The modern study of neurovascular function owes much of its success to important, early contributors to the field. Some of the earliest drawings of the cerebral circulation were done in the 1500s by Andreas Vesalius. y Gabriel Fallopius provided a detailed description of the cerebral vasculature, including a description of what was later called the circle of Willis. [1 Thomas Willis was the first to describe the function of the circle that bears his name. [1 Vascular anatomy was transformed into physiology through the work of William Harvey in the early 1600s. [1 The most important early advances in the study of "apoplexy" were a result of meticulous studies of the cerebral blood vessels of patients with apoplexy by Johann Jakob Wepfer. y The actual demonstration that the paralysis was on the side opposite the brain lesion in "apoplexy" was through the work of Domenico Mistichelli, and Francois Bayle was among the first to relate atherosclerosis in cerebral arteries to "apoplexy."
A transient ischemic attack (TIA) is an episode of focal, nonconvulsive neurological dysfunction caused by a reversible interference of the blood supply to an area of the retina or brain that lasts less than 24 hours, and often lasts less than 30 minutes. The episodes are sudden and often are unprovoked. They reach a maximum intensity almost immediately. The duration of a TIA was determined on an arbitrary basis. Subsequent studies have revealed that the typical carotid distribution TIA lasts less than 10 to 20 minutes.y , [4
A reversible ischemic neurologic deficit (RIND) is a focal neurological deficit that lasts longer than 24 hours but resolves with complete recovery within 3 weeks. [5 This term has not been used much because this division does not represent a unique group prognostically or therapeutically. [5
A completed (established) stroke is the preferred term to describe an acute episode of focal brain ischemia that lasts longer than 24 hours. Most completed strokes reach a maximal neurological deficit within an hour of onset. Older terms that have been used in the past include apoplexy (literally meaning "struck with violence" or "being thunderstruck") and cerebrovascular accident. Both of these older terms imply a random, unpredictable, or uncertain nature to these events, which often is not the case.
Stroke in evolution or progressive stroke describes a temporal profile in which the neurological deficit occurs in a stepwise or progressive pattern. In the carotid artery distribution, there is usually little likelihood of progression after 24 hours. In the vertebrobasilar distribution, progression may continue for up to 72 hours. y There are numerous causes to consider (, Table.., .22:1 ) when there is "progression" of an ischemic event.
Stroke may be divided into ischemic infarctions, which may be bland or hemorrhagic, and hemorrhages, including intracerebral hemorrhages and subarachnoid hemorrhages. Ischemic infarctions can be due to intrinsic vascular occlusion (thrombus) or an occlusion from intravascular material that originates elsewhere, such as heart or other vessels (embolism).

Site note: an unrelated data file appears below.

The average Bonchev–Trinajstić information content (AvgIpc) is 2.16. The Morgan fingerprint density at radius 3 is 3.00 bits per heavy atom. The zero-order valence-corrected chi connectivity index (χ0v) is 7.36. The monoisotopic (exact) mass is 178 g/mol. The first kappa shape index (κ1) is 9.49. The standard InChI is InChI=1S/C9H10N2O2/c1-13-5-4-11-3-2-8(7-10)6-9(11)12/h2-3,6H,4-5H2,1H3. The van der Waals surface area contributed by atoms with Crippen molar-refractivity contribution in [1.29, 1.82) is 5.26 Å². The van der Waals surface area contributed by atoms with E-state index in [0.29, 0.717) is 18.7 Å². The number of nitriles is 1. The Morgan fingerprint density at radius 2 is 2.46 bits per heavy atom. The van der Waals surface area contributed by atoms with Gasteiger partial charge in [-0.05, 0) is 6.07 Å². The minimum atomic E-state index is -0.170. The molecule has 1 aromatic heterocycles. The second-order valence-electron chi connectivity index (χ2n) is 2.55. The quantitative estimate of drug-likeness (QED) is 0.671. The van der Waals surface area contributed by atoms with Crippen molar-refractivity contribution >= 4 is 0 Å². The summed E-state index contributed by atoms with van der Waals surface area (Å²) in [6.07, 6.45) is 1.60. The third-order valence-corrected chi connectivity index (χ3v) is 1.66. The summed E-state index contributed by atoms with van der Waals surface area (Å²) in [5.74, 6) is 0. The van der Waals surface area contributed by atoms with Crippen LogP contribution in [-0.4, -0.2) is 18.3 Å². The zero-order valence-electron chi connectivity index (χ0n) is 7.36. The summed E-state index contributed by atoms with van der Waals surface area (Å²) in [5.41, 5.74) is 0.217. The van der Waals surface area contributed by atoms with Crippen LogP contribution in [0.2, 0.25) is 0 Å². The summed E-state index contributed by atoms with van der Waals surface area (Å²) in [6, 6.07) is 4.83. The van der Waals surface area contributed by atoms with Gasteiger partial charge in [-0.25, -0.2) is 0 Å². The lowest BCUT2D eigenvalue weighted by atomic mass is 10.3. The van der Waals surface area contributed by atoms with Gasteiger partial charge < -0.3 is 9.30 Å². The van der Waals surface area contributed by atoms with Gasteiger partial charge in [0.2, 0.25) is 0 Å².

Common focal sites of cerebrovascular atherosclerosis include the proximal common carotid artery, the origin of the internal carotid artery, the carotid siphon, and the proximal middle cerebral and vertebral arteries. The aortic arch has been recognized as a source for atheroembolism.
Small arteries are also susceptible to atherosclerotic changes. Examples of these small arteries would be the lenticulostriate arteries, thalamoperforating arteries, the basilar paramedian penetrating arteries, and the medullary arteries. These arteries supply deep cerebral white matter. The most frequent sites of lacunar infarcts are the putamen, basis pontis, thalamus, posterior limb of the internal capsule, and caudate nucleus. They may also occur in the anterior limb of the internal capsule, subcortical cerebral white matter, and cerebellar white matter.
Overall, embolism accounts for between 15 and 30 percent of strokes. '7] y Emboli that cause brain ischemia may arise from the heart, the aorta, the venous system in combination with a transcardiac defect, or from other intracerebral or extracerebral arteries (artery-to-artery embolism).
_TABLE 22-1 -- CAUSES OF NEUROLOGICAL WORSENING AFTER AN ISCHEMIC EVENT_
Occlusion of a stenotic artery due to thrombus Recurrent embolism Hemorrhagic transformation Failure of collateral blood supply Hypoperfusion due to systemic hypotension Hypovolemia or decreased cardiac output Hypoxia
Medical conditions such as pneumonia, pulmonary embolus, myocardial ischemia, congestive heart failure, electrolyte disturbances, or urosepsis
Diffuse perfusion deficits may lead to brain ischemia and may occur with severe hypotensive crises due to sepsis, anaphylaxis, acute blood loss, pharmacologic alterations, cardiac surgery, and other acute medical crises. These situations may lead to infarctions, typically in the border zone regions (watershed areas) between the anterior, middle, and posterior cerebral arteries.
Hemorrhages may be subarachnoid, intraparenchymal, or a combination of both. Intraparenchymal hemorrhages are the result of bleeding from an arterial source directly into the brain. Subarachnoid hemorrhages are the result of bleeding into the subarachnoid spaces.
Another distinction needs to be made between hematomas within the brain parenchyma, which are referred to as intracerebral, and those outside the brain parenchyma, which are referred to as extracerebral. Examples of extracerebral hematomas are subdural and epidural hematomas.
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